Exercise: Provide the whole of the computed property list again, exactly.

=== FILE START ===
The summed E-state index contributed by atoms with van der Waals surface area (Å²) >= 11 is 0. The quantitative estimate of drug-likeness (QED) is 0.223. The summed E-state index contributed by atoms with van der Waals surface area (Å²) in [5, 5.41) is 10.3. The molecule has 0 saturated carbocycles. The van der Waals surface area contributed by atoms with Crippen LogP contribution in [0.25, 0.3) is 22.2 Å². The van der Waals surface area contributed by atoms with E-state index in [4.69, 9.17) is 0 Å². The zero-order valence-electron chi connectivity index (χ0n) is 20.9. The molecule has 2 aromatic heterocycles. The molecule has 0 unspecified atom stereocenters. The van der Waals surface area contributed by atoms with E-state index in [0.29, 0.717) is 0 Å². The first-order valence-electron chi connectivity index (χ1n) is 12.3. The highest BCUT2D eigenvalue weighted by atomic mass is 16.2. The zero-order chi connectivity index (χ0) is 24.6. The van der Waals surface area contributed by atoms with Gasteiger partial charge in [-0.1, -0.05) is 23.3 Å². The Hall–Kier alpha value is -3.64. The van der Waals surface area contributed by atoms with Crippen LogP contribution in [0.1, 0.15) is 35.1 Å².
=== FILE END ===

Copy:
The summed E-state index contributed by atoms with van der Waals surface area (Å²) >= 11 is 0. The quantitative estimate of drug-likeness (QED) is 0.223. The summed E-state index contributed by atoms with van der Waals surface area (Å²) in [5, 5.41) is 10.3. The molecule has 0 saturated carbocycles. The van der Waals surface area contributed by atoms with Crippen LogP contribution in [0.25, 0.3) is 22.2 Å². The van der Waals surface area contributed by atoms with E-state index in [4.69, 9.17) is 0 Å². The zero-order valence-electron chi connectivity index (χ0n) is 20.9. The molecule has 2 aromatic heterocycles. The molecule has 0 unspecified atom stereocenters. The van der Waals surface area contributed by atoms with E-state index in [0.29, 0.717) is 0 Å². The first-order valence-electron chi connectivity index (χ1n) is 12.3. The highest BCUT2D eigenvalue weighted by atomic mass is 16.2. The zero-order chi connectivity index (χ0) is 24.6. The van der Waals surface area contributed by atoms with Gasteiger partial charge in [-0.1, -0.05) is 23.3 Å². The Hall–Kier alpha value is -3.64. The van der Waals surface area contributed by atoms with Crippen LogP contribution in [0.1, 0.15) is 35.1 Å².